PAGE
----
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[Taken as a whole the Italian Poems must be reckoned the least valuable portion of Byron's work, although one of them is interesting as showing the tendency of the poet's mind, and another is an extraordinary tour de force. Their composition extends from April of 1817 to March of 1820, the first three years of his residence in Italy, and is the fruit of his genuine love for the language and literature of that land. In the autumn of 1816 Byron left Switzerland for Italy and was soon domiciled in Venice. The first of the Italian poems, however, was the result of a visit to Ferrara, and shows how strong was the historical spirit in him. The Lament of Tasso is dated April 20, 1817. The subject seems to have had a special interest for Byron, and he has introduced it with good effect into the fourth canto of Childe Harold (stanzas xxxv. et seq.), not without a fling at Boileau in return for the famous clinquant du Tasse. Beppo was written in the autumn of 1817, in acknowledged imitation of the mock-heroic style of John Hookham Frere. At this time Byron was still engaged on the fourth canto of Childe Harold and it is a mark of his versatility that he could work at once on two poems so different in character. While finishing the solemn apostrophes of his romantic Pilgrim he was thus preluding the satirical mockery of the later Pilgrim, Don Juan. The first canto of the latter poem was, indeed, finished in September of the following year. The Ode on Venice, quite in the style and metre of the Tasso, was written in July of 1818, although not published for nearly a twelvemonth, when it appeared with Mazeppa and A Fragment. The Prophecy of Dante, both in subject and metre, was peculiarly out of Byron's range, and must be reckoned one of his absolute failures. As for the metre, the terza rima, Byron was only one of a number of English poets who have shown astonishing perversity in disregarding the principles on which its success depends, as might have been learned from the slightest attention to the manner of Dante himself and the other great Italians. Shelley's Ode to the West Wind displays the same wilful ignorance and is saved from failure only by its brevity. The Prophecy of Dante was written at Ravenna in June, 1819, at the request of the Countess Guiccioli. Byron's next Italian poem proves that, if he imitated Frere in Beppo, he also went directly to the sources from which Frere himself had drawn. His translation of the first canto of Pulci's Morgante Maggiore is a careful piece of work, finished in the early weeks of 1820 at Ravenna, and in its closeness to the original is really a tour de force. It is not necessary to point out the influence of such a translation on Don Juan. The last of his Italian poems was a translation of the famous Francesca of Rimini episode in the fifth canto of Dante's Inferno. Writing to Murray from Ravenna, March 20, 1820, Byron says: Last post I sent you The Vision of Dante, -four first cantos. Enclosed you will find, line for line, in third rhyme (terza rima), of which your British Blackguard reader as yet understands nothing, Fanny of Rimini. You know that she was born here, and married, and slain, from Cary, Boyd, and such people already. I have done it into cramp English, line for line, and rhyme for rhyme, to try the possibility.']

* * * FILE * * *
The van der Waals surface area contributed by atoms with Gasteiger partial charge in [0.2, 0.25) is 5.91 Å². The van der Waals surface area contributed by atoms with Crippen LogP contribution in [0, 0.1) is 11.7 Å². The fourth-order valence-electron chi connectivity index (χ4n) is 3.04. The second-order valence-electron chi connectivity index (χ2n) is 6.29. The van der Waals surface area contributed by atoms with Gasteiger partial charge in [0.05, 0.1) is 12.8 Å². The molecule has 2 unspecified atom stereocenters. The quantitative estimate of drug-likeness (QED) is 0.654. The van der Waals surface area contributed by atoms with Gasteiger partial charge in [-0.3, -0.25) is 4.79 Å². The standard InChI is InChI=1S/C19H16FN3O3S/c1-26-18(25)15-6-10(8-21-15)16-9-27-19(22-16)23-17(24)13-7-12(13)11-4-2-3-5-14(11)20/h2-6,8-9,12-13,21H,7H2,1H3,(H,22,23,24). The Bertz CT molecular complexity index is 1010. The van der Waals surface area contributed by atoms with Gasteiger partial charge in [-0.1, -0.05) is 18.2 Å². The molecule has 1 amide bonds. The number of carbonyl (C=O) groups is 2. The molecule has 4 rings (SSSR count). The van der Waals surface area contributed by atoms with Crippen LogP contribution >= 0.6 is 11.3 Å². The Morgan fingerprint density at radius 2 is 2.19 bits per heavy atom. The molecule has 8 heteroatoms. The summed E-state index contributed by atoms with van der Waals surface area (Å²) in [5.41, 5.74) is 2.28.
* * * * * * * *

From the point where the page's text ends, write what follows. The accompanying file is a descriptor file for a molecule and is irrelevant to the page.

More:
THE LAMENT OF TASSO
At Ferrara, in the Library, are preserved the original MSS. of Tasso's Gierusalemme and of Guarini's Pastor Fido, with letters of Tasso, one from Titian to Ariosto; and the inkstand and chair, the tomb and the house of the latter. But, as misfortune has a greater interest for posterity, and little or none for the cotemporary, the cell where Tasso was confined in the hospital of St. Anna attracts a more fixed attention than the residence or the monument of Ariosto - at least it had this effect on me. There are two inscriptions, one on the outer gate, the second over the cell itself, inviting, unnecessarily, the wonder and the indignation of the spectator. Ferrara is much decayed, and depopulated: the castle still exists entire; and I saw the court where Parisina and Hugo were beheaded, according to the annal of Gibbon.
I was indeed delirious in my heart
That thou wert beautiful, and I not blind, Hath been the sin which shuts me from mankind;
But let them go, or torture as they will,
The wretched are the faithful, 't is their fate
To have all feeling save the one decay,
But ours is fathomless, and hath no shore.
And yet I did not venture to repine.
Not for thou wert a princess, but that Love Hath robed thee with a glory, and array'd Thy lineaments in beauty that dismay'dOh! not dismay'd- but awed, like One above;
And in that sweet severity there was
A something which all softness did surpass I know not how mine
-thy genius master'd My star stood still before thee: if it
Presumptuous thus to love without design,
And with my years my soul began to pant
And the whole heart exhaled into One
But undefined and wandering, till the day
away, Thou didst annihilate the earth to me!
I loved all Solitude; but little thought
And then I lost my being all to be
In mockery through them. If I bear and
Yet do I feel at times my mind decline,
Abandons, Heaven forgets me; in the dearth
Why in this furnace is my spirit proved Like steel in tempering fire? because I loved?
Because I loved what not to love, and see,